### Session V6: The Impact of Large Scale Computing on Research in Physics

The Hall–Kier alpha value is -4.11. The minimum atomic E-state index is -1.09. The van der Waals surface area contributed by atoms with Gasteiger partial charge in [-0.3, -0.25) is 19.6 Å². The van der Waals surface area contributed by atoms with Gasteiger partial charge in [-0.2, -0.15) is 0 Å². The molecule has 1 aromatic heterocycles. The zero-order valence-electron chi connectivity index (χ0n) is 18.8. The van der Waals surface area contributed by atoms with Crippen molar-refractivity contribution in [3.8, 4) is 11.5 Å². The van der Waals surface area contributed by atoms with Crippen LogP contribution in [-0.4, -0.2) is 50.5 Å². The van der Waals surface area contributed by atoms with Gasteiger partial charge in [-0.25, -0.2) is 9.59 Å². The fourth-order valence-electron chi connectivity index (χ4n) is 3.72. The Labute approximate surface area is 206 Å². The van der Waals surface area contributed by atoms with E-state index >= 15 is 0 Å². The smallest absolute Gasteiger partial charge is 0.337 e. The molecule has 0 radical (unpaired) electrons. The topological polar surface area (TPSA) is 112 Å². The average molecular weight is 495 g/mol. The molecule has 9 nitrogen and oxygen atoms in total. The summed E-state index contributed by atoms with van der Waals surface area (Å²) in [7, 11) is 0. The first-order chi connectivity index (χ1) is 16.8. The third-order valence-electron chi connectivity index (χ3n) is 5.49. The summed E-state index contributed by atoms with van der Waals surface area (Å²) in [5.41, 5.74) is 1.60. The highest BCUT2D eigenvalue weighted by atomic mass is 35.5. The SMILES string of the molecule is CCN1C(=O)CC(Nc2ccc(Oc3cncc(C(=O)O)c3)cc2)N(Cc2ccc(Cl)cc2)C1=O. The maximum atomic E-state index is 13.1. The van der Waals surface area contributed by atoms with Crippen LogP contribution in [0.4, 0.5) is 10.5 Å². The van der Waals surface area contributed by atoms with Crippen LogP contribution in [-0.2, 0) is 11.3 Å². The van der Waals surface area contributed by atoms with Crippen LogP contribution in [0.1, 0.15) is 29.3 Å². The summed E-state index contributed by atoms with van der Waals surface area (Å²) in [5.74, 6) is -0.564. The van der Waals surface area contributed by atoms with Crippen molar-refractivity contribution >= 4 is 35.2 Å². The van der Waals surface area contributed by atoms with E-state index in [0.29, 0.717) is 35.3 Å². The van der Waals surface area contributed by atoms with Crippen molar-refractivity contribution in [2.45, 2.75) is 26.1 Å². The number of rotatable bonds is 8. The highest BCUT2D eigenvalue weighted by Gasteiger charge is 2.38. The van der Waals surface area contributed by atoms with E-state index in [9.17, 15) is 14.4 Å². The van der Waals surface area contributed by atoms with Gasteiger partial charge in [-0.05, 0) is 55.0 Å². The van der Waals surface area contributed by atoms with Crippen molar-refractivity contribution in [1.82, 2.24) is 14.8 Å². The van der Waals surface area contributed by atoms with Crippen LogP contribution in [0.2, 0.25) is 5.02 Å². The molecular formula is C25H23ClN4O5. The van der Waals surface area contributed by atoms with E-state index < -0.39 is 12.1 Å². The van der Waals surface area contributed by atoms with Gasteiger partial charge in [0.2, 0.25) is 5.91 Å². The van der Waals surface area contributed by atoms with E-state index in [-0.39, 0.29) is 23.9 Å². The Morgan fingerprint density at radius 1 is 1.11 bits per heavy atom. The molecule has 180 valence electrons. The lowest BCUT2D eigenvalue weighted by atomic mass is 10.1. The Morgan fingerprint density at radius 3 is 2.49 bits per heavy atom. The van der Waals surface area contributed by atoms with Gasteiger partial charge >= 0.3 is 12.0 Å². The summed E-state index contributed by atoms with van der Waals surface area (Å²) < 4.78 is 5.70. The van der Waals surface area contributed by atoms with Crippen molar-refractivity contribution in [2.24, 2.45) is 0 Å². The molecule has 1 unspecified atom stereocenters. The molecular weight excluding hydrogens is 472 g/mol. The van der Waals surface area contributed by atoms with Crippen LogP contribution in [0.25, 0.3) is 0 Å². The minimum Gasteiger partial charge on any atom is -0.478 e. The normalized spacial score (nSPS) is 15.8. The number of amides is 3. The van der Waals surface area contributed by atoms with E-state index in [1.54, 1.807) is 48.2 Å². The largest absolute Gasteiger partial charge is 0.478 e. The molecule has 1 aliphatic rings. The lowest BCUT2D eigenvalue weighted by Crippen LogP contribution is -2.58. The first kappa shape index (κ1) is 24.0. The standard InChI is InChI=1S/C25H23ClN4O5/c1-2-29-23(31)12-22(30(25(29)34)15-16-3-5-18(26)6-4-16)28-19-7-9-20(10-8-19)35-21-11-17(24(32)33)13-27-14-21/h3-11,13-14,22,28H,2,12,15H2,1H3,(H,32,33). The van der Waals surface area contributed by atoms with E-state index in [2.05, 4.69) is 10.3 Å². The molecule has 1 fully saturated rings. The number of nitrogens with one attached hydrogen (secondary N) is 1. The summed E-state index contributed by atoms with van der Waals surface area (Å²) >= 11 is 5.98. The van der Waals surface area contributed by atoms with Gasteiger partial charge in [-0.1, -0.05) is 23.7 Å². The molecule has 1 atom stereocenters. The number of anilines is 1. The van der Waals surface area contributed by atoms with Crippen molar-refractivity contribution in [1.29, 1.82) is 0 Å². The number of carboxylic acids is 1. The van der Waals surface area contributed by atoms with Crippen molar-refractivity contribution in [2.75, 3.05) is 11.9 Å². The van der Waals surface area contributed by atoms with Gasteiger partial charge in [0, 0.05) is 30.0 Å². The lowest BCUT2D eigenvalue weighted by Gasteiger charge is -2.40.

Thursday, March 18, 2010 8:00AM - 8:36AM V6.00001: Challenges for Large Scale Simulations Invited Speaker: Matthias Troyer With computational approaches becoming ubiquitous the growing impact of large scale computing on research influences both theoretical and experimental work. I will review a few examples in condensed matter physics and quantum optics, including the impact of computer simulations in the search for supersolidity, thermometry in ultracold quantum gases, and the challenging search for novel phases in strongly correlated electron systems. While only a decade ago such simulations needed the fastest supercomputers, many simulations can now be performed on small workstation clusters or even a laptop: what was previously restricted to a few experts can now potentially be used by many. Only part of the gain in computational capabilities is due to Moore's law and improvement in hardware. Equally impressive is the performance gain due to new algorithms - as I will illustrate using some recently developed algorithms. At the same time modern peta-scale supercomputers offer unprecedented computational power and allow us to tackle new problems and address questions that were impossible to solve numerically only a few years ago. While there is a roadmap for future hardware developments to exascale and beyond, the main challenges are on the algorithmic and software infrastructure side. Among the problems that face the computational physicist are: the development of new algorithms that scale to thousands of cores and beyond, a software infrastructure that lifts code development to a higher level and speeds up the development of new simulation programs for large scale computing machines, tools to analyze the large volume of data obtained from such simulations, and as an emerging field provenance-aware software that aims for reproducibility of the complete computational workflow from model parameters to the final figures. Interdisciplinary collaborations and collective efforts will be required, in contrast to the cottage-industry culture currently present in many areas of computational condensed matter physics. Thursday, March 18, 2010 8:36AM - 9:12AM V6.00002: Unraveling the Supernova - Gamma-Ray Burst Mystery Invited Speaker: Erik Schnetter Gamma-Ray Bursts are, simply put, the brightest explosions in the universe. Core-collapse Supernovae are the most energetic events in the modern universe. Observations show that both originate from massive stars, but the details of their central engines are essentially unknown. This remains one of the central challenges for astrophysics and cosmology today. Numerical calculations to address this challenge have been performed for decades, but have so far been unable to solve this problem. Comparison of current results indicates that large scale computing will be required to make further progress: Large scale (world-wide) collaborations to pool expertise from different fields of physics into a single, comprehensive code infrastructure, and large scale (at least petascale) calculations to allow accuracy and fidelity that are presently not yet reachable. I will first give brief overview over the (believed) necessary ingredients for a successful simulation of Gamma-Ray Bursts, and will then describe our approach towards addressing this challenge. I will outline the software infrastructure on which be base our research, and comment on the relation between the code infrastructure and the style of collaboration both within and outside of our group. Thursday, March 18, 2010 9:12AM - 9:48AM V6.00003: Petascale Frontiers of Atomistic Materials Simulations Invited Speaker: Timothy C. Germann Large-scale classical molecular dynamics simulations with $10^6$ to $10^{12}$ atoms are providing unprecedented insight into material deformation processes under high strain-rate mechanical loading, and are increasingly being utilized to guide and interpret ultrafast {\it in situ} diffraction and microscopy experiments. I will describe our recent algorithm redesign motivated by the evolution towards hybrid multicore architechtures employing graphical processing unit (GPU) or Cell co-processors, specifically the heterogeneous petaflop Roadrunner platform at Los Alamos National Laboratory. I will then present the resulting performance achieved, as well as our approach to the challenges of terabyte data analysis and visualization on Roadrunner and Blue Gene systems. Finally, results from our initial scientific applications on Roadrunner to understand the response of copper single- and poly-crystals to shock compression and release, including material ejection and spall failure, will be described. Thursday, March 18, 2010 9:48AM - 10:24AM V6.00004: Lattice QCD from algorithms to hardware Invited Speaker: Anthony Kennedy We shall discuss progress that has been made in studying the quantum field theory of the strong interaction (Quantum Chromodynamics, QCD). These range from improved discretization schemes that preserve chiral symmetry through advances in Monte Carlo algorithms to optimized hardware design. Thursday, March 18, 2010 10:24AM - 11:00AM V6.00005: Ab initio calculations of correlated electron dynamics in ultrashort pulses Invited Speaker: Johannes Feist The availability of ultrashort and intense light pulses on the femtosecond and attosecond timescale promises to allow to directly probe and control electron dynamics on their natural timescale. A crucial ingredient to understanding the dynamics in many-electron systems is the influence of electron correlation, induced by the interelectronic repulsion. In order to study electron correlation in ultrafast processes, we have implemented an ab initio simulation of the two-electron dynamics in helium atoms. We solve the time-dependent Schr\"odinger equation in its full dimensionality, with one temporal and five spatial degrees of freedom in linearly polarized laser fields. In our computational approach, the wave function is represented through a combination of time-dependent close coupling with the finite element discrete variable representation, while time propagation is performed using an Arnoldi-Lanczos approximation with adaptive step size. This approach is optimized to allow for efficient parallelization of the program and has been shown to scale linearly using up to 1800 processor cores for typical problem sizes. This has allowed us to perform highly accurate and well- converged computations for the interaction of ultrashort laser pulses with He. I will present some recent results on using attosecond and femtosecond pulses to probe and control the temporal structure of the ionization process. This work was performed in collaboration with Stefan~Nagele, Renate~Pazourek, Andreas~Kaltenb\"ack, Emil~Persson, Barry~I.~Schneider, Lee~A.~Collins, and Joachim~Burgd\"orfer.